02_reference_alignment, ... Each of these contains intermediate files that are used to 'pickup where it left off' if the run doesn't complete successfully. These can be deleted when the run completes, or explored if you are interested in the inner guts of what is going on. More importantly, breseq will also produce two directories called:
output which contain files used to create .html output files and .html output files respectively. The most interesting files are the .html files which can't be viewed directly on lonestar. Therefore we first need to copy the
output directory back to your desktop computer. Use scp to transfer the contents of the output directory back to your local computer.
scp you will need to open a second terminal window that is on your desktop and not on the remote TACC system. It can be tricky to figure out where the files are on the remote TACC system, because your desktop won't understand what $HOME, $WORK, $SCRATCH mean (they are only defined on TACC).
To figure out the full path to your file, you can use the
pwd command in your terminal on TACC in the window that you ran breseq in (it should contain an "output" folder). Rather than copying the entire contents of the folder which can be rather large, we are going to add a twist of compressing the entire folder into a single compressed archive using the tar command so that the size will be smaller and it will transfer faster:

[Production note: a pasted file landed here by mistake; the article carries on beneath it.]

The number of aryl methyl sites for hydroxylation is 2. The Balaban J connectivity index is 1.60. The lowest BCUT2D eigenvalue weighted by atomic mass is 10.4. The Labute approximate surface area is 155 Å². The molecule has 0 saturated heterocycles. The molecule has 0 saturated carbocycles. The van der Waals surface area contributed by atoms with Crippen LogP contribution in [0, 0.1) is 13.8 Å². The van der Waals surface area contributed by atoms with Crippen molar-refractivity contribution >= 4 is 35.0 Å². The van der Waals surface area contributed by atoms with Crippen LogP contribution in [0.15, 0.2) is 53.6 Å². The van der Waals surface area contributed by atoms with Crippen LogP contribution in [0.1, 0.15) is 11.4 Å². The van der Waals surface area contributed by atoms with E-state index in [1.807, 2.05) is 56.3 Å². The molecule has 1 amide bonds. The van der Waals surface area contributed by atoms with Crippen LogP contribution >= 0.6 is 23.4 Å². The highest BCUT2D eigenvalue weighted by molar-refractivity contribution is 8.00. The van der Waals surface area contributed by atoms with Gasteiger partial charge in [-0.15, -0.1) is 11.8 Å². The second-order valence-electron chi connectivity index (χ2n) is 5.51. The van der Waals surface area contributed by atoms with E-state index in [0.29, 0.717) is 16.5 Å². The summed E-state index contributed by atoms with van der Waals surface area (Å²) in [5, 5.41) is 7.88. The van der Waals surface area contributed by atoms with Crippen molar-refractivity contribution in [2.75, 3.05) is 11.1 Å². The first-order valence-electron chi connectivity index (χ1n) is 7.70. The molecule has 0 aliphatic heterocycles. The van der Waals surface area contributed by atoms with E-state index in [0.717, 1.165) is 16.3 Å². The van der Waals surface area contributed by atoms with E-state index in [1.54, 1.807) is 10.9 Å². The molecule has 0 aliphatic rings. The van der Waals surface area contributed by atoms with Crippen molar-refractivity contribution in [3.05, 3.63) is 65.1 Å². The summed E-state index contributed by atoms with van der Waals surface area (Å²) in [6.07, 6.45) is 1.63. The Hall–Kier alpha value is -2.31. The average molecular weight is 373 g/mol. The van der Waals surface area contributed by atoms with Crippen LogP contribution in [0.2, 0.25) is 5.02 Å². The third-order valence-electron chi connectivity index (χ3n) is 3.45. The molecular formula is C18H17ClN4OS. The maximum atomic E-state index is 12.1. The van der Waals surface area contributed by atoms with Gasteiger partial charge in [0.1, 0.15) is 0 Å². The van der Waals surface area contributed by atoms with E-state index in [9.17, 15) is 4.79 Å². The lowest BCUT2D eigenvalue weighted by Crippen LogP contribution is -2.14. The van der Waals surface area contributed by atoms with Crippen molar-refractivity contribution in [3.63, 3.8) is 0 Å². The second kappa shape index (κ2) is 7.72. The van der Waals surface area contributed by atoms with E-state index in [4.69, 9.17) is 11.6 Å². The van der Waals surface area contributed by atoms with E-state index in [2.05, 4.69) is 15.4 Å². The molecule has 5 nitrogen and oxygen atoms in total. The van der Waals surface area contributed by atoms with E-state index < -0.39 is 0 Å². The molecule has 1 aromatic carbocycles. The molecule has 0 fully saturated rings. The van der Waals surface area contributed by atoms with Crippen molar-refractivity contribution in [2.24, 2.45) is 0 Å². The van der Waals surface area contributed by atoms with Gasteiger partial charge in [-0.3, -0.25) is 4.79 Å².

Then you can then copy paste that information (in the correct position) into the scp command on the desktop's command line:
Navigate to the
output directory in the finder and open the a file called
index.html. This will open the results in a web browser window that you can click through different mutations and other information and see the evidence supporting it. The summary page provides useful information about the percent of reads mapping to the genome as well as the overall coverage of the genome. The Mutation Predictions page is where most of the analysis time is spent in determining which mutations are important (and more rarely inaccurate).
Click around through the different mutations and examine their evidence to see what kinds of mutations you can identify. Interact with your instructors, and show us what different types of mutations you are able to identify, or ask us what mutations you don't understand. Additional information on analyzing the output can be found at the following reference:
- Deatherage, D.E., Barrick, J.E.. (2014) Identification of mutations in laboratory-evolved microbes from next-generation sequencing data using breseq. Methods Mol. Biol. 1151:165-188. «PubMed»